Across the street from Herbert Von King Park in Bed-Stuy sits one of only two trees in all of New York City that has been designated as a New York City landmark. The 140-year-old magnolia tree’s conservation and preservation campaign was led by founder of the Bedford-Stuyvesant Beautification Committee, Hattie Carthan, who in 1968 at the age of 67, stopped the tree from being felled for an apartment complex. Shortly after, she established the Magnolia Tree Earth Center in the Brownstones behind the tree, now one of the oldest African American-led environmental centers in New York. She continued campaigning for beauty until her death, throwing block parties to raise funds to plant and grow trees. The weekend before my surgery, Soha and I walk over to the tree, boarded up and standing magnificent amidst scaffolding. A weather-beaten mural of Carthan beams. Look at god.

In my landlord’s garden, the petals keep falling, and it’s clear there is no fear or grief in the way this tree is transforming, so soon, once again. It’s hard to explain the exquisite freedom felt in watching the tree kind of casually, kind of flirtily discard these petals. I mean, obviously, I can’t speak for the tree, but it’s safe to say it’s not writing a think piece about the experience. In the garden I feel those lingering vestiges of fear leave my body and I wonder if nature is the truest form of unconditional love we experience. Doesn’t it show us everyday? I tend to feel critiques of the scarcity mindset are a bit overdone, but as someone who will literally package and transport luxury candles back and forth across oceans instead of just using them, this lesson in trusting in abundance is key for me. And I do.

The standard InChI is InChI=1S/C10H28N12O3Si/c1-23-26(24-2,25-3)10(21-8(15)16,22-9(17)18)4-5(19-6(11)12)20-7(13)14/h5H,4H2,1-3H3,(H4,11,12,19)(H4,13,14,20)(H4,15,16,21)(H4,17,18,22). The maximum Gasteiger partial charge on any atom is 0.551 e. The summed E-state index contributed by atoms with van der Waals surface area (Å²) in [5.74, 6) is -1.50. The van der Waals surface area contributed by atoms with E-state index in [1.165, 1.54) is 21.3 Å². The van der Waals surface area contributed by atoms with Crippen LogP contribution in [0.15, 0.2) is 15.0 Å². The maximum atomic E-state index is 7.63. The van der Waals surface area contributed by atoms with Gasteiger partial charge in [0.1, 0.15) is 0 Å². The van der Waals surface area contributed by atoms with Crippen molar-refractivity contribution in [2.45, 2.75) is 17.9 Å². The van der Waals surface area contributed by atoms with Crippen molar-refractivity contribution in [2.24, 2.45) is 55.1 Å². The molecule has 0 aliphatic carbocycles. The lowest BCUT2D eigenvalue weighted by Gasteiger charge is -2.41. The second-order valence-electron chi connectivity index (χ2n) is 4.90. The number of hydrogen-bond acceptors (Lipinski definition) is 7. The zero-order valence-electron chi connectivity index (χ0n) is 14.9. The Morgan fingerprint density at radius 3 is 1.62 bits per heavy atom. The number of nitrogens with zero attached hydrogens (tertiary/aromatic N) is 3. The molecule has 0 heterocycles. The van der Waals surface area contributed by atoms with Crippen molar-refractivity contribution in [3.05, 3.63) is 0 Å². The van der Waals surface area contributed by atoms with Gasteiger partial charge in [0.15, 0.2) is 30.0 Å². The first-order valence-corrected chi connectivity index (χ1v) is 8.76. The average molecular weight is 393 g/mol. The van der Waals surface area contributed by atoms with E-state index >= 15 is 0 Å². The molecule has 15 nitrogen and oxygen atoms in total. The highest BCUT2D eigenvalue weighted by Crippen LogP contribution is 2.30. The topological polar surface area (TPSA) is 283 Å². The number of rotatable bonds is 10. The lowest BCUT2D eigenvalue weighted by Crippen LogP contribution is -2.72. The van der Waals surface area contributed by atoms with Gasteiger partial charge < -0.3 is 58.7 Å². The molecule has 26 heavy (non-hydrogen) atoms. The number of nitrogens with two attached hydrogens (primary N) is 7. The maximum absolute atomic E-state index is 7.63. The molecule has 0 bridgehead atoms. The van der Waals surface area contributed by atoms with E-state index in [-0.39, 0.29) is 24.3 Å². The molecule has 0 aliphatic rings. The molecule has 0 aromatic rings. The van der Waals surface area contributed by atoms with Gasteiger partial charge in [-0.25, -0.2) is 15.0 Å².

On Facetime I tell my mum I’m writing about Magnolias. “I went on a tree walk,” she says, rummaging for a notebook. ”I learnt this word — what was it? About how trees only let go of flowers and leaves when they’re ready. They aren’t just falling, you know, they’re being let go. Abscission, that’s it. They know when it’s time to let go.” I ask, “Do you? Could you trust that I do?” She says trees are wiser than humans.

At brunch with Farah, I joke that I want to push my surgery date back. Not because I’m scared, but because I want to revel in this BBE (before boob-job energy). That even in the disappointing, silent places where I would have hoped for rambunctious joy and support, I can make peace with the quiet because I can hear myself. Lit by the orange sun they say, “You have your own back.” Is that what this is? That in taking this impossible step for myself towards comfort, I am asking myself, what other ways do I wish to be comfortable? In what other parts of my life shall I demand it? This is what they don’t want us to have?

By the time I finish writing this, the Magnolia has shed all of its petals, so much quicker than the time it took for them to bloom, making way for fresh leaf sprouts, which will now take over. A pair of Blue Jays are busy making a nest in a light fixture shielded by the tree branches. I prepare for recovery in the bedroom I’ll be spending the spring in — heart full, tits forward.

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Aisha Mirza

Aisha Mirza is a writer, DJ and community organizer living between a houseboat in London and an apartment in Brooklyn. They are the author of the viral essay White Women Drive Me Crazy They are also co-creator of the award-winning mental health charity and sober rave for QTIBIPOC, misery. Sign up to their newsletter, off-grid baby NOW! And follow them on Instagram so they too can get free shoes one day.